Leaves are a plant’s food factories. Plants make their own food in a process called photosynthesis, using sunlight, air, and water. Leaves are special organs that help plants collect light from the Sun. Sunlight is a form of energy and is changed to chemical energy inside the leaves.
The job of collecting sunlight is done by a chemical in leaves called chlorophyll. This is what makes most leaves look green. Many leaves turn yellow and red as their chlorophyll disappears in the autumn and other colours show through.
WHAT ARE THE DIFFERENT PARTS OF A LEAF?
There are tiny openings called stomata all over the surface of leaves. These let out oxygen and take in carbon dioxide from the air during photosynthesis. Plants also lose water by evaporation through the stomata. This is called transpiration. The rest of the leaf surface has a waxy outer skin to stop water loss. Plants control the amount of water they lose by opening and closing the stomata. This is done by guard cells on either side of each stoma that can change shape.
Look at a leaf carefully and you will notice that it is patterned with veins. Many leaves have one large vein down the centre with small veins branching off it. These veins contain plant tissues called xylem and phloem. The xylem brings water from the plant to the leaf, and the phloem carries the food made in the leaf to the rest of the plant.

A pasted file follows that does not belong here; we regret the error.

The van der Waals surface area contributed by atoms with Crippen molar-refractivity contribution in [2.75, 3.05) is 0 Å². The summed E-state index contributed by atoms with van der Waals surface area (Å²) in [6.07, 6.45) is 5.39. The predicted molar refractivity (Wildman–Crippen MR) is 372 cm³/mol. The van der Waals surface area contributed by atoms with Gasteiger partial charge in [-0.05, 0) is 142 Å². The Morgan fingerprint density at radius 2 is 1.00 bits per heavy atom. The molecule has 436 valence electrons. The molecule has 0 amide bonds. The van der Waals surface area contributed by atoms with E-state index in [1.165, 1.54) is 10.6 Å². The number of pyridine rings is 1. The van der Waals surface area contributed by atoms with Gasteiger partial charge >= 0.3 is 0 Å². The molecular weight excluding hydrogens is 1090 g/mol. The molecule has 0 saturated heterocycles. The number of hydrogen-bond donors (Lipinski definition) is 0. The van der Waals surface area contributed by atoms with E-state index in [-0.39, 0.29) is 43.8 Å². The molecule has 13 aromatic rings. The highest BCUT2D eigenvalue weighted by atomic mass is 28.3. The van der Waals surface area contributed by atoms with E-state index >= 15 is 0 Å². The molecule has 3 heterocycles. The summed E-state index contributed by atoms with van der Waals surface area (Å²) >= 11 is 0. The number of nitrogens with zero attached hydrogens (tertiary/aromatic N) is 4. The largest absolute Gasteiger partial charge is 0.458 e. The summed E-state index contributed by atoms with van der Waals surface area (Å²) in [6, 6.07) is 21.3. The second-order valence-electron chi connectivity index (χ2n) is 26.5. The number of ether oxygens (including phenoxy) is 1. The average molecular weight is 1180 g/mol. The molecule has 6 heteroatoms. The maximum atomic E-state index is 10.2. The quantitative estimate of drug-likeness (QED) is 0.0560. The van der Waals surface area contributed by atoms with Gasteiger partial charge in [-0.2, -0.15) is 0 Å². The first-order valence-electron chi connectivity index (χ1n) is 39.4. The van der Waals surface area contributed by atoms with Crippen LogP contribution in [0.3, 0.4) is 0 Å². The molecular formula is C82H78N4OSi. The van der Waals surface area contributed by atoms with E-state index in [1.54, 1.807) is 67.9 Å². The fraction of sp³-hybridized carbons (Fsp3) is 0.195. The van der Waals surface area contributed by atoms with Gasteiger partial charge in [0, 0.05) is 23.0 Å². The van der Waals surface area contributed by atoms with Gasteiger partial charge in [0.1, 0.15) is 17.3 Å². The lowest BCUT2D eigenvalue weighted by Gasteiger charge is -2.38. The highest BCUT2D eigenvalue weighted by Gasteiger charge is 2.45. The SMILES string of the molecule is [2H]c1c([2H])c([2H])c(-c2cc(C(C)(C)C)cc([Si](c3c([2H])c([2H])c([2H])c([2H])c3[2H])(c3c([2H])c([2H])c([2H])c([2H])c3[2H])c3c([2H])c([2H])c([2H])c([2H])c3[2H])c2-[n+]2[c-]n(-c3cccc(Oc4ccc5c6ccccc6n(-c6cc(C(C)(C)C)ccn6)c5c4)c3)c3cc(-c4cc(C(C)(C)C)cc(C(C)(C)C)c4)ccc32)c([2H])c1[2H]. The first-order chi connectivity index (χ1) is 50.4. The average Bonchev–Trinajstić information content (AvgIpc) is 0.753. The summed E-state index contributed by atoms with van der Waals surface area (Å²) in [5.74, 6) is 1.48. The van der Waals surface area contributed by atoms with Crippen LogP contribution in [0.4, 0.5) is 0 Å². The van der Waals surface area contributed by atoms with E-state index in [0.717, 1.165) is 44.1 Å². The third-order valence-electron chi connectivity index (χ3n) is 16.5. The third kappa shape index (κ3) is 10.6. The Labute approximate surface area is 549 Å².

ARE ALL LEAVES THE SAME?
Leaves come in many shapes and sizes. Looking at leaf shapes can help you to identify plants. Trees such as beech or oak have simple leaves. Others, such as ash, have a row of leaflets attached to both sides of a central stalk. These are called compound leaves. The horse chestnut has a fan-like compound leaf.
IS IT BETTER TO BE DIFFERENT?
Most leaves are broad and flat so that they expose as much surface as possible to the Sun. But leaf shape and size can vary depending on the climate in which the plant grows. Conifers have needle-like leaves with only a small surface area exposed to the drying winds of their cold northern homes.
Many plants that live in hot deserts have thick, fleshy leaves that can store water. Cacti store water in their stems and many have left so thin that they have become spines. That way they lose as little water as possible.
In tropical rainforests, there is no need to store water. The climate is hot and humid and it rains every day. The leaves of plants that grow here often have pointed tips to allow rainwater to slide off them easily. All these leaf forms are adaptations to the plant’s environment.
FOOD FOR ALL
Leaves are an important and nutritious food for many animals. We use many different leaves in cooking and salads. Every time we eat leafy vegetables, we are taking in food the plant has made using the Sun’s energy.